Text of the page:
Grappling With Your LSAT Score

December LSAT results were released recently, how did you score?  I received several calls from applicants disappointed with their scores.  Hopefully, you conquered each question but here are some suggestions for those who fell short:

  1. A low LSAT score is not the end of the world. Passion, drive and dedication can get you places – so think positive.
  2. Reflect on your preparation. Did you take the time to adequately prepare for the LSAT?  We advise preparing at least 3 months in advance and timing yourself once you start taking full prep tests. If you prepared solo, would a class help?  If you took a class, was your teacher effective?  Maybe a tutor would give the personal attention you need?
  3. Reflect on your health. How did you feel mentally and physically during the test?  Were you blanking out?  Anxious?  Consider seeking a counselor that can develop skills to counteract test anxiety.  It is completely natural to feel pressured with this test, it means a lot to your future.  But if your anxiety is overwhelming and affecting your score then it’s time to take action, find someone who can give you coping mechanisms.  Illness, not getting enough sleep, hunger, headaches and lack of concentration can all affect your score – keep healthy.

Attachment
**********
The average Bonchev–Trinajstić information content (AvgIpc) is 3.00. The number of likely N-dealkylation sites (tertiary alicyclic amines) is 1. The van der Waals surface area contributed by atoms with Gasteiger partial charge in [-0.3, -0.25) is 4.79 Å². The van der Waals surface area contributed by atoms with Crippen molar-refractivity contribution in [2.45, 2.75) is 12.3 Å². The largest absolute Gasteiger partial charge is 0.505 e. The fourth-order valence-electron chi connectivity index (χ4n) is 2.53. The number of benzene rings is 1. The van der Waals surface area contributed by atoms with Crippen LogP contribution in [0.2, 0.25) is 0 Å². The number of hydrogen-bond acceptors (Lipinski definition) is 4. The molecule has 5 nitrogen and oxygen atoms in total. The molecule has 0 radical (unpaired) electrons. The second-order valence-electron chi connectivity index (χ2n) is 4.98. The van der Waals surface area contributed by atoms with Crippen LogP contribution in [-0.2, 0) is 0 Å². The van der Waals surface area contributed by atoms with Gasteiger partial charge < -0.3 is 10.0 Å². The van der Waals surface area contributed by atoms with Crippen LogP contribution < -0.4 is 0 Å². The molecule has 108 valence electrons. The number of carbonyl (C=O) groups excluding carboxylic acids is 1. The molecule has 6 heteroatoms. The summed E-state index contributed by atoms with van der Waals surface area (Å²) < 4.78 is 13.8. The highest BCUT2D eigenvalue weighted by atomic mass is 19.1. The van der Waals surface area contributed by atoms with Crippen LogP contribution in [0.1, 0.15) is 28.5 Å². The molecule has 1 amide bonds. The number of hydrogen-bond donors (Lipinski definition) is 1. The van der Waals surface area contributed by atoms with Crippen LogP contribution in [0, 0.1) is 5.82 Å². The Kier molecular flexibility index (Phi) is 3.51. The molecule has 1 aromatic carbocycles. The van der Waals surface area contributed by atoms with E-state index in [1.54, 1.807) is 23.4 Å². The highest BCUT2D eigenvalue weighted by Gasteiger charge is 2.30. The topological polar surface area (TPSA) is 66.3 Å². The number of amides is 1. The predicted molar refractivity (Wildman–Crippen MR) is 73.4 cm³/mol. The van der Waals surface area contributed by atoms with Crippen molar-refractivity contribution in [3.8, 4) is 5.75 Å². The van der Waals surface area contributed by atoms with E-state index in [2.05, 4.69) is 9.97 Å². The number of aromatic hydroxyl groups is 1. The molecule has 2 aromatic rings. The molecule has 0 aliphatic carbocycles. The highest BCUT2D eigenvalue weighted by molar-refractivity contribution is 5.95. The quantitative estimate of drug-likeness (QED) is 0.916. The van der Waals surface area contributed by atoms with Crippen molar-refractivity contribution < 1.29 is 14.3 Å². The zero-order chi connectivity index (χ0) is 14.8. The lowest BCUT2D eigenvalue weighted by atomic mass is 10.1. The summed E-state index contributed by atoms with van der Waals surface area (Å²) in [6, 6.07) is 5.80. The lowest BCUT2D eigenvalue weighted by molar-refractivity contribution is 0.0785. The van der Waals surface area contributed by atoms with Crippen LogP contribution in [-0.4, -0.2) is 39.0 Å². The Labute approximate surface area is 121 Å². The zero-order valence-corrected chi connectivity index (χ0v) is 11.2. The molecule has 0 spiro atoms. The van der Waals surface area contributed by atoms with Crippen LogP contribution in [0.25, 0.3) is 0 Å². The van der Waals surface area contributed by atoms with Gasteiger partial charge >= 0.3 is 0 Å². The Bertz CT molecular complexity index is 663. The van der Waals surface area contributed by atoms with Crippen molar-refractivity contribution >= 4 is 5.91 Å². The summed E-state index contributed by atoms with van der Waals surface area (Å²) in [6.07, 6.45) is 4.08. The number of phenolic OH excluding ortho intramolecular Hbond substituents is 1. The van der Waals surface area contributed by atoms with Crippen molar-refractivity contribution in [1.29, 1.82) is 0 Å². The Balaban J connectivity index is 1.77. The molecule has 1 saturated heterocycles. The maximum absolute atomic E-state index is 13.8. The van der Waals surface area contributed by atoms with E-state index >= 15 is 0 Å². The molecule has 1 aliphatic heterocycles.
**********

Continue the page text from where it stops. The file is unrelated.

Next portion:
4. What’s your next step? You can apply with your current score or retake the test.  Keeping your score can be an option if it lies close to the median for the entering class.  Academic records, personal statements and letters of recommendation can influence the Admissions Committee’s decision, so beef those up!  Some schools, like Widener, also offer trial admission programs for applicants with slightly lower scores but otherwise excellent applications.  If you feel that your score could increase, then retaking is a good option.  Consider your timing, the LSAT is only offered four times per year so you may need to wait another year to start law school.  Also consider your likelihood of increasing your score.  If you felt healthy, confident and thoroughly prepared then scores rarely increase more than a point or so (although there are always exceptions).

I hope this offers some advice to those of you grappling with a tough decision.  If you’re still unsure, feel free to email me at asdelpuerto@mail.widener.edu with questions.

And happy 2011!

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